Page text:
Shakespeare Festival stamps, 1964

Shakespeare Festival stamps, 1964

Shakespeare on a stamp celebrating the Bicentenary of Australian Settlement, 1988

Shakespeare on a stamp celebrating the Bicentenary of Australian Settlement, 1988

The rules were much more relaxed by 1988 when Royal Mail and Australia Post released a joint issue to celebrate the Bicentenary of Australian Settlement. Shakespeare joins John Lennon, the Sydney Opera House and the Sydney Harbour Bridge on a stamp reflecting the continuing links between Australia and Britain through the performing arts. The Bicentenary of Australian Settlement stamps were designed by Melbourne-based designer Garry Emery, who was chosen from a number of British and Australian designers by the Stamp Advisory Committees from both countries. The Australian Bicentenary stamps were the first British stamps to be designed outside of the British Isles.

The National Portrait Gallery: William Shakespeare stamp, 2006

The National Portrait Gallery: William Shakespeare stamp, 2006

Shakespeare’s portrait is one of 10 portraits of well known Britons to appear on the stamps marking the 150th Anniversary of the National Portrait Gallery in 2006. The portrait is attributed to John Taylor and the original can be viewed on the National Portrait Gallery website.

British Theatre stamp depicting Hamlet, 1982

British Theatre stamp depicting Hamlet, 1982

Apart from images of Shakespeare, Shakespeare’s work as a playwright and poet has also been commemorated on stamps. The 1982 set on British Theatre included another stamp depicting Hamlet contemplating the skull of Yorick.

Greetings in Arts: All the Love Poems of Shakespeare, 1995

Greetings in Arts: All the Love Poems of Shakespeare, 1995

In 1947 Sylvan Press published the book All the Love Poems of Shakespeare, with illustrations by Eric Gill. One of Gill’s illustrations was included on a stamp released in 1995 as part of the Greetings In Arts issue. This was not the first British stamp to feature a Gill design. The Coronation stamps for George VI were designed by Gill with Edmund Dulac, and Gill also worked on the Proposed Coronation stamps for Edward VIII.

Also issued in 1995 was a set of stamps to mark the reconstruction of Shakespeare’s Globe Theatre on London’s Southbank. The stamps show not only the original Globe Theatre, but many other Elizabethan theatres in which Shakespeare and his plays were performed.

Reconstruction of Shakespeare's Globe Theatre stamp issue, 1995

Reconstruction of Shakespeare's Globe Theatre stamp issue, 1995

Stamps in the 21st Century

Next month the BPMA will host the panel discussion Stamps in the 21st Century, which will look at the use, design and future of the postage stamp.

The panel will be chaired by Brian Goodey, Chair of The Postal Heritage Trust and Professor Emeritus in the Joint Centre for Urban Design at Oxford Brookes University. Brian Goodey will speak about Architecture as Public Art – Buildings on British Stamps at the BPMA in December.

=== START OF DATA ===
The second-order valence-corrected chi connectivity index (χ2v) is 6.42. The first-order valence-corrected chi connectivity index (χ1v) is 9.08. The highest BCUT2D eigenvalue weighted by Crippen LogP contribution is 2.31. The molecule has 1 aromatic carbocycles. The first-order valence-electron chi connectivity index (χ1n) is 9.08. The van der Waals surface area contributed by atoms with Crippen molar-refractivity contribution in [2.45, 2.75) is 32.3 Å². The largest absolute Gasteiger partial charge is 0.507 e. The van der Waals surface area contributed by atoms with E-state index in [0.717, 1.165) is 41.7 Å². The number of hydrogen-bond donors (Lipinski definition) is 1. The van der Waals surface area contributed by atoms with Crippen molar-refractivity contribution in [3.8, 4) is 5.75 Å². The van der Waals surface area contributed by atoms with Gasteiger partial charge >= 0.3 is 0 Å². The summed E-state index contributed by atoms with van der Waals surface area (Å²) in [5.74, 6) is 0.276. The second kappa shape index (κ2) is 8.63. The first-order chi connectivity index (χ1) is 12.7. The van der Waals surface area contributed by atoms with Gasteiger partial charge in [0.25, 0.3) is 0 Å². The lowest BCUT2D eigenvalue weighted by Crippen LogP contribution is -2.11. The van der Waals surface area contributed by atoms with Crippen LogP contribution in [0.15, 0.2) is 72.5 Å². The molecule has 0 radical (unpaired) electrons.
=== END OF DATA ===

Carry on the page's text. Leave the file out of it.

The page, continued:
The 4d Carmine, 1855. The first stamp to be printed using the surface printing method.

The 4d Carmine, 1855. The first stamp to be printed using the surface printing method.

The rest of the panellists are:

Jean Alexander, co-author of the British Stamp Booklets series (available from The Great Britain Philatelic Society) and a member of the Stamp Advisory Committee, which advises Royal Mail on the design of British Stamps.

Tony Bryant, who has been with De La Rue plc for over 20 years. De La Rue has been printing stamps since the UK’s four penny Carmine in 1855 and continues to be at the forefront of stamp technology.

Barry Robinson, former Design Director at The Post Office. Barry Robinson estimates he was responsible for over 200 special stamp issues, the ongoing development of the Machin and country definitives, and the full range of support products.

Guy Thomas, editor of Stamp Magazine. Having recently celebrated its 75th anniversary, Stamp Magazine is Britain’s best-selling independent magazine for philatelists.

The panel discussion takes place at the Phoenix Centre, Phoenix Place, Clerkenwell, London, WC1X 0DL on 11 Thursday 11th March from 7.00-8.00pm. Tickets are free. To book for this event call 020 7239 2570 or email info@postalheritage.org.uk.

We are now looking for questions to put to the panel. If you have a question, please send it with your name and contact details to newsletter@postalheritage.org.uk or by post to Laura Dixon, BPMA, Freeling House, Phoenix Place, London WC1X 0DL.

The panel discussion will be recorded for our podcast and will be made available at the end of April.

This event is part of London 2010: Festival of Stamps.

In celebration of Charles Darwin

Today is International Darwin Day, a global celebration of science and reason held on or around the birth anniversary of evolutionary biologist Charles Darwin. Last year Royal Mail released a set of stamps and a miniature sheet to mark the 200th anniversary of Darwin’s birth, but Darwin or Darwin’s achievements have featured on three other stamp issues, making him one of the most celebrated non-Royals on British stamps.

200th Anniversary of the Birth of Charles Darwin stamp issue, 2009

200th Anniversary of the Birth of Charles Darwin stamp issue, 2009

Charles Darwin Galapagos Islands miniature sheet, 2009

Charles Darwin Galapagos Islands miniature sheet, 2009